Sunday, September 30, 2007

A Critical Juncture for Media Reform

A Critical Juncture for Media Reform

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Welcome to the Free Press Action Network — I will be back tonight, September 27th at 9 pm EST to discuss the state of the U.S. media and why we are at a critical juncture for media reform, as well as answering your questions.

If you had told me five years ago that 800 people would show up on a Thursday night on the South Side of Chicago to discuss media consolidation, I would have asked you to pour me a glass of whatever you were drinking.

But just last week, 800 people from all walks of life did gather at Rainbow PUSH headquarters, and many passionately described media as a “life or death issue,” a far cry from the technocratic policy discussions that sometimes dominate Washington, D.C. Watching the hearing, one thing was made crystal clear: The stakes are high.

Last week’s hearing was just the latest example in the increasingly long list of evidence that we’ve reached a “critical juncture” for media reform — one of those moments when old mores and institutions are collapsing.

It is at these moments that social change happens. During a critical juncture, which usually lasts no more than a decade or two, the range of options for society is much greater than it is otherwise. The decisions made during such a period establish institutions and rules that will shape our world for generations.

At every crossroads there is more than one direction we can turn. The movement for media reform is now more proactive than ever before. People from every corner of society are building a new kind of media system by working together to create policies to stop runaway consolidation and remake our media to look more like us — more diverse, democratic and accountable. And with each Big Media outrage, there’s also a glimmer of hope for changing the media system that perpetuates these problems.

In my newest book, Communication Revolution, I offer five indicators of this new phase in media reform. The media reform movement has:

* led the way in imagining and promoting a super-fast ubiquitous broadband, wired and wireless, uncensored by corporate or governmental gatekeepers, as a birthright of all Americans;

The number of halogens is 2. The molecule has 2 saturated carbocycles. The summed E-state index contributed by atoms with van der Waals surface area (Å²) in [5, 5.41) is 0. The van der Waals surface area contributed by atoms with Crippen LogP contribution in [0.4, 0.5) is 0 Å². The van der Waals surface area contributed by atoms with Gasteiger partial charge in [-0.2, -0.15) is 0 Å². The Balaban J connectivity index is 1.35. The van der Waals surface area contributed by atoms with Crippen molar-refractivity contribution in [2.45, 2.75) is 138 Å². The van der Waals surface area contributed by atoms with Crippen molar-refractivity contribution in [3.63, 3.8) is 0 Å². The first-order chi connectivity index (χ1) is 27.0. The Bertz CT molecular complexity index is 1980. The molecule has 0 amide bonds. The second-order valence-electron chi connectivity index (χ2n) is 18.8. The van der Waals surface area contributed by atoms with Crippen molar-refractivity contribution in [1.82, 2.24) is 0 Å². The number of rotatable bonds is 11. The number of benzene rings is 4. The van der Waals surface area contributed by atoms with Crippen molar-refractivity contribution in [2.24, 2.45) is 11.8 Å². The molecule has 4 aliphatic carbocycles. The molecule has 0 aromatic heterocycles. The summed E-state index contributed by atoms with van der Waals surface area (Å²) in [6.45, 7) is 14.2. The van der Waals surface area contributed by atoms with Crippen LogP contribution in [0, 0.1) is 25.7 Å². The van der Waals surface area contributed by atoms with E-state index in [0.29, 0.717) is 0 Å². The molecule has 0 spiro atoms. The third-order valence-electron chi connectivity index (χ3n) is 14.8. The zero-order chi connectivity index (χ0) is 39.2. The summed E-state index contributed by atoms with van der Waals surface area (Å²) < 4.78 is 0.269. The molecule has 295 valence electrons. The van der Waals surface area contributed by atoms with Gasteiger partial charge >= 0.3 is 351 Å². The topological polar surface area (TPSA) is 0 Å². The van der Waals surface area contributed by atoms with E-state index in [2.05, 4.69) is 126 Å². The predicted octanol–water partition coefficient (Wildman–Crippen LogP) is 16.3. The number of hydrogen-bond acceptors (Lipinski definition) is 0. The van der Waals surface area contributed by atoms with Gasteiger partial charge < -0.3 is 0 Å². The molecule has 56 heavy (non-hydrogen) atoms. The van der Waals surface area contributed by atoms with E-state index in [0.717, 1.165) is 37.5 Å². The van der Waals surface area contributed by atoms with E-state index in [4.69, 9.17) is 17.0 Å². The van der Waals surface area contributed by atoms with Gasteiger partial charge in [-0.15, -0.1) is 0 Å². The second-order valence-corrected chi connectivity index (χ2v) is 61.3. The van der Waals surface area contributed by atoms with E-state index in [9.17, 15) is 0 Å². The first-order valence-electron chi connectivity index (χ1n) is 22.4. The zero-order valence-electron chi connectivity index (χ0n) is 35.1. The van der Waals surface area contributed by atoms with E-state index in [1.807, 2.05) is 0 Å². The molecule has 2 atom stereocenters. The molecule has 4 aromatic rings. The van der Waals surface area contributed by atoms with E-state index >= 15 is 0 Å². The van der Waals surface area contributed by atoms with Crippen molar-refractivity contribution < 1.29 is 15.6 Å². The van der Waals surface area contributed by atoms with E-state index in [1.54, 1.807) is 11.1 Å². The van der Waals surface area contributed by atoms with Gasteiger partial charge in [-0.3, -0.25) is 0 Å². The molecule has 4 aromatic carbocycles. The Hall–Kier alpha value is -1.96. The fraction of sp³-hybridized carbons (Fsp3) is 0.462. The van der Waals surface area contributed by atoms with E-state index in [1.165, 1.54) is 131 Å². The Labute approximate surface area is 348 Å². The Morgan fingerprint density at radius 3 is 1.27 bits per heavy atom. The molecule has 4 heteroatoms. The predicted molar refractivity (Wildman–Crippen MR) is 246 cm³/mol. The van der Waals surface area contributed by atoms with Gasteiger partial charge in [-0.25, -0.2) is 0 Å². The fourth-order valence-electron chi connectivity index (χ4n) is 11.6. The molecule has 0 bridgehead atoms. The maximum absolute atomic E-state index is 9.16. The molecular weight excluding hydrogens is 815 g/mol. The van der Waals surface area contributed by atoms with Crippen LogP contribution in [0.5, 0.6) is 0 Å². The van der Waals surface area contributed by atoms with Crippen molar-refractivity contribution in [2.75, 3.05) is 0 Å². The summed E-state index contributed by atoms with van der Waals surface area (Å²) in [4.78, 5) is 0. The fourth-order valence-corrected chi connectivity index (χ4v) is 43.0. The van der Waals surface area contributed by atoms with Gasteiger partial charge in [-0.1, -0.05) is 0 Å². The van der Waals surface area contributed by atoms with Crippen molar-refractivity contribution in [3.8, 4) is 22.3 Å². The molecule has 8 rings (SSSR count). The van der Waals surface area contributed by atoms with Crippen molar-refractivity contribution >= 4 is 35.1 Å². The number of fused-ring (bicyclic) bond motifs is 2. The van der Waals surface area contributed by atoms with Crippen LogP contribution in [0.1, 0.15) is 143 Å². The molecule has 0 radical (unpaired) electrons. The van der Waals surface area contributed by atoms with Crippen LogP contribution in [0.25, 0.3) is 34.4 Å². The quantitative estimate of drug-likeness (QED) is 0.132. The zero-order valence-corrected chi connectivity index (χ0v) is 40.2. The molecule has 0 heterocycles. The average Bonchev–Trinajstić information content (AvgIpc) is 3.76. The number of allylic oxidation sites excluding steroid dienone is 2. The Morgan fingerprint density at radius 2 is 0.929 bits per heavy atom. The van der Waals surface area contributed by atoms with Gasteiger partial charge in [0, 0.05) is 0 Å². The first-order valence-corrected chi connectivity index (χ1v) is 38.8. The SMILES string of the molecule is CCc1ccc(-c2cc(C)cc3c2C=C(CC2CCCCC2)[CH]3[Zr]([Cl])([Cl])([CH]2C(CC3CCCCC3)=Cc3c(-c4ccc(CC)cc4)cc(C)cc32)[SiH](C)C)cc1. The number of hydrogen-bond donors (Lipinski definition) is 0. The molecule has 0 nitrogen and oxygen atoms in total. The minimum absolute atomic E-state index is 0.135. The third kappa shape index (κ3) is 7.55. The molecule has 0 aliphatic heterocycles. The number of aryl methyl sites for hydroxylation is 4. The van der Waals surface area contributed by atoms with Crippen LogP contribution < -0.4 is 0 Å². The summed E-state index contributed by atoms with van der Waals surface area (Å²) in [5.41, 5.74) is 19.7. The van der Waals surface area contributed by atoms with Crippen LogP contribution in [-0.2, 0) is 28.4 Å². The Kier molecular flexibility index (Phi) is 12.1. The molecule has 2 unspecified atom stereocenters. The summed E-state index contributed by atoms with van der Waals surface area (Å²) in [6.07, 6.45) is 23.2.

* fought for media ownership policies that make competitive commercial markets possible, so the idea of starting one’s own outlet is again realistic;
* worked to develop polices and subsidies to support a diverse non-commercial and nonprofit media, especially at the local level;
* supported quality journalism that actually informs citizens about our democratic process, and does not turn over the job to advertisements and spin doctors;
* helped to establish clear limitations on the penetration of commercialism into our media content, and fought to protect children from relentless marketing.

Many of these policy debates remain unresolved, but for the first time, media reform has taken the offensive, and the public has responded. We have to continue to focus on the urgency of this moment and keep uniting diverse communities to challenge the corporate media machine.

If we can do that, we have an unprecedented opportunity to create a communications system that fosters a more egalitarian, humane, sustainable, and creative society. The media is not and has never been the outcome of geniuses and free markets. It is the result of structures and markets created and shaped by policies and extraordinary public subsidies. What we as citizens do — or don’t do — in the coming months and years will make all the difference. The future is in our hands.

I hope the new Free Press Action Network will be a forum to help expand this growing movement across the country. I welcome your questions and ideas for how we can seize this unique moment. After all, we may not get another chance.

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